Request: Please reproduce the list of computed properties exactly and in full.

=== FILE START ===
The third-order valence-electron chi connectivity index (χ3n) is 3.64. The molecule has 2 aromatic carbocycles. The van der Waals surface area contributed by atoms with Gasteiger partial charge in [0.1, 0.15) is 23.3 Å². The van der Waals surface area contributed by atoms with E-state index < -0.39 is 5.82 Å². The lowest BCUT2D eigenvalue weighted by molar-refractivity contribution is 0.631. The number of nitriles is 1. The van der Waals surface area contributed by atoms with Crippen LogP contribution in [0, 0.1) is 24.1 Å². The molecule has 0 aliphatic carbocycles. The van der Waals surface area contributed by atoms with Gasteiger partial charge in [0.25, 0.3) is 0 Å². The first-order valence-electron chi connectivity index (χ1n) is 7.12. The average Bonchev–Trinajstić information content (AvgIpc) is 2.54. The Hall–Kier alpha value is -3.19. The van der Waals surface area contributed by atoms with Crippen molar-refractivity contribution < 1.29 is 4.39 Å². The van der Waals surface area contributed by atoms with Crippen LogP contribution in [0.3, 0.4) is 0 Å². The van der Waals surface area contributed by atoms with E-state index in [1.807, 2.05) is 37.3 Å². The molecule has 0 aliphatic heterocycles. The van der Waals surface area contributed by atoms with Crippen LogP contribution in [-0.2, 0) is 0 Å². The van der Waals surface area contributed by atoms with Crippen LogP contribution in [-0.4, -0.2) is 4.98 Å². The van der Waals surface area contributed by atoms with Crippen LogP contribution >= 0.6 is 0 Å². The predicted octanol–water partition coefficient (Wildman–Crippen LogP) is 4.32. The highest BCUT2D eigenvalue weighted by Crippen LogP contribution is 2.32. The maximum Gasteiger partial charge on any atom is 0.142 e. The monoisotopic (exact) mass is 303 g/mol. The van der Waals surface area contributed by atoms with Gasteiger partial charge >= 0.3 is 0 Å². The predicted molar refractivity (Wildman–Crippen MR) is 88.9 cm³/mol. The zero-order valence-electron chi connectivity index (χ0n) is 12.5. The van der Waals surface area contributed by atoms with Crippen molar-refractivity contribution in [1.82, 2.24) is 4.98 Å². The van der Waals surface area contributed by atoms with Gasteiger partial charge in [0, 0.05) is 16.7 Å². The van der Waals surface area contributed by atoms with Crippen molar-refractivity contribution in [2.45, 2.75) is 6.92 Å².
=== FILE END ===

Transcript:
The third-order valence-electron chi connectivity index (χ3n) is 3.64. The molecule has 2 aromatic carbocycles. The van der Waals surface area contributed by atoms with Gasteiger partial charge in [0.1, 0.15) is 23.3 Å². The van der Waals surface area contributed by atoms with E-state index < -0.39 is 5.82 Å². The lowest BCUT2D eigenvalue weighted by molar-refractivity contribution is 0.631. The number of nitriles is 1. The van der Waals surface area contributed by atoms with Crippen LogP contribution in [0, 0.1) is 24.1 Å². The molecule has 0 aliphatic carbocycles. The van der Waals surface area contributed by atoms with Gasteiger partial charge in [0.25, 0.3) is 0 Å². The first-order valence-electron chi connectivity index (χ1n) is 7.12. The average Bonchev–Trinajstić information content (AvgIpc) is 2.54. The Hall–Kier alpha value is -3.19. The van der Waals surface area contributed by atoms with Crippen molar-refractivity contribution < 1.29 is 4.39 Å². The van der Waals surface area contributed by atoms with Crippen LogP contribution in [0.3, 0.4) is 0 Å². The van der Waals surface area contributed by atoms with E-state index in [1.807, 2.05) is 37.3 Å². The molecule has 0 aliphatic heterocycles. The van der Waals surface area contributed by atoms with Crippen LogP contribution in [-0.2, 0) is 0 Å². The van der Waals surface area contributed by atoms with Crippen LogP contribution in [-0.4, -0.2) is 4.98 Å². The van der Waals surface area contributed by atoms with Crippen LogP contribution >= 0.6 is 0 Å². The predicted octanol–water partition coefficient (Wildman–Crippen LogP) is 4.32. The highest BCUT2D eigenvalue weighted by Crippen LogP contribution is 2.32. The maximum Gasteiger partial charge on any atom is 0.142 e. The monoisotopic (exact) mass is 303 g/mol. The van der Waals surface area contributed by atoms with Gasteiger partial charge >= 0.3 is 0 Å². The predicted molar refractivity (Wildman–Crippen MR) is 88.9 cm³/mol. The zero-order valence-electron chi connectivity index (χ0n) is 12.5. The van der Waals surface area contributed by atoms with Crippen molar-refractivity contribution in [1.82, 2.24) is 4.98 Å². The van der Waals surface area contributed by atoms with Gasteiger partial charge in [0, 0.05) is 16.7 Å². The van der Waals surface area contributed by atoms with Crippen molar-refractivity contribution in [2.45, 2.75) is 6.92 Å².